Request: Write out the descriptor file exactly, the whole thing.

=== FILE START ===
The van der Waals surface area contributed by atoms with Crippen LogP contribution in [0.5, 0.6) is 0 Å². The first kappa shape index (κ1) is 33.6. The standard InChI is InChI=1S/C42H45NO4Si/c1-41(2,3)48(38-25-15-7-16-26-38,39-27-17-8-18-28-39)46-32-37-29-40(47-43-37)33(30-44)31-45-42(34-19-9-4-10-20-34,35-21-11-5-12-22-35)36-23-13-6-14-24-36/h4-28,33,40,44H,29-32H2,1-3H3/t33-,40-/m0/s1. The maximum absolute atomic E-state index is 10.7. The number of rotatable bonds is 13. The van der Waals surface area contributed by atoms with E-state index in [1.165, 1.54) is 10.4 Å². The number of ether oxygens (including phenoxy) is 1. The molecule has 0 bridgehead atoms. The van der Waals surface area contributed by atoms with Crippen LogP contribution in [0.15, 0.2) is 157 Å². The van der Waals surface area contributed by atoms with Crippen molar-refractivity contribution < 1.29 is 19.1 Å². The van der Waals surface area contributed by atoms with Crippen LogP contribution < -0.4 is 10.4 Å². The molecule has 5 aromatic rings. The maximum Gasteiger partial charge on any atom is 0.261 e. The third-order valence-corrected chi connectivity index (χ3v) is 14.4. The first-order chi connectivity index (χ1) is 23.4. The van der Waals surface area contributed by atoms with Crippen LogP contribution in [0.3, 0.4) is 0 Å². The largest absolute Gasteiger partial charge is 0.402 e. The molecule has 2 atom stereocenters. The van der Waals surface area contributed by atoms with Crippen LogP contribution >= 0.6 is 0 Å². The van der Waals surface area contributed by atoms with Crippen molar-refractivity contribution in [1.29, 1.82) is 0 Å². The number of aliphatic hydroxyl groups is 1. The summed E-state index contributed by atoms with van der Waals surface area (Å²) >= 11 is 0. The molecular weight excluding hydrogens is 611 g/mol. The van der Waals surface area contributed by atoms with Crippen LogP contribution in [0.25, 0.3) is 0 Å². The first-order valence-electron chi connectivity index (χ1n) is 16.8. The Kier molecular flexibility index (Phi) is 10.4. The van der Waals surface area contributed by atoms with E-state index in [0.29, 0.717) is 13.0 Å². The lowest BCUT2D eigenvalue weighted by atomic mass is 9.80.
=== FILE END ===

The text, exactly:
The van der Waals surface area contributed by atoms with Crippen LogP contribution in [0.5, 0.6) is 0 Å². The first kappa shape index (κ1) is 33.6. The standard InChI is InChI=1S/C42H45NO4Si/c1-41(2,3)48(38-25-15-7-16-26-38,39-27-17-8-18-28-39)46-32-37-29-40(47-43-37)33(30-44)31-45-42(34-19-9-4-10-20-34,35-21-11-5-12-22-35)36-23-13-6-14-24-36/h4-28,33,40,44H,29-32H2,1-3H3/t33-,40-/m0/s1. The maximum absolute atomic E-state index is 10.7. The number of rotatable bonds is 13. The van der Waals surface area contributed by atoms with E-state index in [1.165, 1.54) is 10.4 Å². The number of ether oxygens (including phenoxy) is 1. The molecule has 0 bridgehead atoms. The van der Waals surface area contributed by atoms with Crippen LogP contribution in [0.15, 0.2) is 157 Å². The van der Waals surface area contributed by atoms with Crippen molar-refractivity contribution < 1.29 is 19.1 Å². The van der Waals surface area contributed by atoms with Crippen LogP contribution < -0.4 is 10.4 Å². The molecule has 5 aromatic rings. The maximum Gasteiger partial charge on any atom is 0.261 e. The third-order valence-corrected chi connectivity index (χ3v) is 14.4. The first-order chi connectivity index (χ1) is 23.4. The van der Waals surface area contributed by atoms with Crippen LogP contribution in [0.3, 0.4) is 0 Å². The largest absolute Gasteiger partial charge is 0.402 e. The molecule has 2 atom stereocenters. The van der Waals surface area contributed by atoms with Crippen LogP contribution >= 0.6 is 0 Å². The van der Waals surface area contributed by atoms with Crippen molar-refractivity contribution in [1.29, 1.82) is 0 Å². The number of aliphatic hydroxyl groups is 1. The summed E-state index contributed by atoms with van der Waals surface area (Å²) >= 11 is 0. The molecular weight excluding hydrogens is 611 g/mol. The van der Waals surface area contributed by atoms with Crippen LogP contribution in [0.25, 0.3) is 0 Å². The first-order valence-electron chi connectivity index (χ1n) is 16.8. The Kier molecular flexibility index (Phi) is 10.4. The van der Waals surface area contributed by atoms with E-state index in [0.29, 0.717) is 13.0 Å². The lowest BCUT2D eigenvalue weighted by atomic mass is 9.80.